His Holiness, the Fourteenth Dalai Lama (Nobel Peace Prize, 1989) is speaking at my local university and the place I got my law degree today, the University of Arkansas at Fayetteville. The title of his talks are “Turning Swords into Ploughshares: The Many Paths of Non-Violence” and “Non-Violence in the New Century: The Way Forward”.
Non-violence is something I believe strongly in and I applaud his frequent praise of the method of bringing about change, but if he is talking today about HIS role in active non-violence, specifically as it regards his homeland, Tibet, I call bullshit.
I don’t think he practices active non-violence at all. He might preach it, but he’s certainly not practicing any sort of active non-violence that I can see.
In short, I think he is completely miscast as some sort of guru of active non-violence, both by himself and his millions of adoring fans.
Before you scroll down and trash me in the comments for what is going to be a partly negative post about one of the most admired people on the planet, stick with me for a bit. Do what the Dalai Lama would undoubtedly do in your position as a reader…
Read what I have to say. Think about it for a minute. And then, and only then reply, with this big, big consideration utmost in your mind:
I love the Dalai Lama’s message. Heck, I’ve never met the guy, but I can say that I love him as a person. He’s a great man. I have read a good bit about him and thought through most of this when I recently finished Pico Iyer’s book about the Dalai Lama, The Open Road: The Global Journey of the Fourteenth Dalai Lama. It is a fantastic book that I recommend for everyone.
The Dalai Lama’s message of tolerance for others, humility in yourself, desire for improvements in the environment, and the necessity for all of us to work together to make the world safer, more peaceful, and more compassionate is something that I desperately wish more people would listen and pay heed to. It is a fabulous message.
As a Buddhist messenger, or tolerance messenger, or humility messenger, or messenger that asks us all to think about the small and big ways we can each make the world a better place to live, I admire the Dalai Lama perhaps more than anyone on the planet.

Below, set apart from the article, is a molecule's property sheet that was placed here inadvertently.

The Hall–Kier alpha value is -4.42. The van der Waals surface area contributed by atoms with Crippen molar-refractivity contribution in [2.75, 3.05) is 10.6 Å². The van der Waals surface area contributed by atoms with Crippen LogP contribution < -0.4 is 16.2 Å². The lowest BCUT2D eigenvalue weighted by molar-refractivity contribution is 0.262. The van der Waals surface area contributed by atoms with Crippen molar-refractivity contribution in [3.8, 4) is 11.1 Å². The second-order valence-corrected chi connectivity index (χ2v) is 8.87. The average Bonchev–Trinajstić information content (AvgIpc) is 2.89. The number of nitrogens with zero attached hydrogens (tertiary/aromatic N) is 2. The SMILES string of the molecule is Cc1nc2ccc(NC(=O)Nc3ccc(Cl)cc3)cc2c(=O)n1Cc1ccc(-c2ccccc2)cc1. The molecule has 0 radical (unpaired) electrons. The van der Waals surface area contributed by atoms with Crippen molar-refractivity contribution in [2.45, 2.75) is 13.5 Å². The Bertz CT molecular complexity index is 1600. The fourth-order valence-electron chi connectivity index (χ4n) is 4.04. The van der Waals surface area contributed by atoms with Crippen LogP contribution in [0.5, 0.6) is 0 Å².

So please don’t make your comments anything along the line of, “how could you hate the Dalai Lama” or “he is a great man with a great message.” I don’t hate him at all. I know he is a great man with a great message. NO doubt about that at all. I count myself and one of his biggest fans… on that side of the coin that is his message.
But as to the political side of his message — the “Free Tibet” or the more current incarnation of “Meaningful Autonomy” of Tibet inside China, I find his actions far less worthy of the near-universal praise he receives.
(Another insertion — yes, I know that the Dalai Lama has recently announced he will step down as Tibet’s political leader, but I still don’t think that makes him immune from critique for the last few decades of his actions and his current actions in this portion of his public arena.)
The Dalai Lama claims to be a follower of the practice of “non-violence” in the tradition of some of his oft-stated heros and idols in that arena, people like Martin Luther King, Jr. (Nobel Peace Prize, 1964) , Mohandas Gandhi (the admitted-worst oversight of the Nobel Peace Prize Committee), and Nelson Mandela (Nobel Peace Prize, 1993).
Let me add some more to the pantheon of Heros of Active Non-Violence: Bishop Desmond Tutu (Nobel Peace Prize, 1984), Lech Walensa (Nobel Peace Prize, 1983), Aung San Suu Kyi (Nobel Peace Prize, 1991), Václav Havel, and recently from China no less, Liu Xiaobo (Nobel Peace Prize, 2010).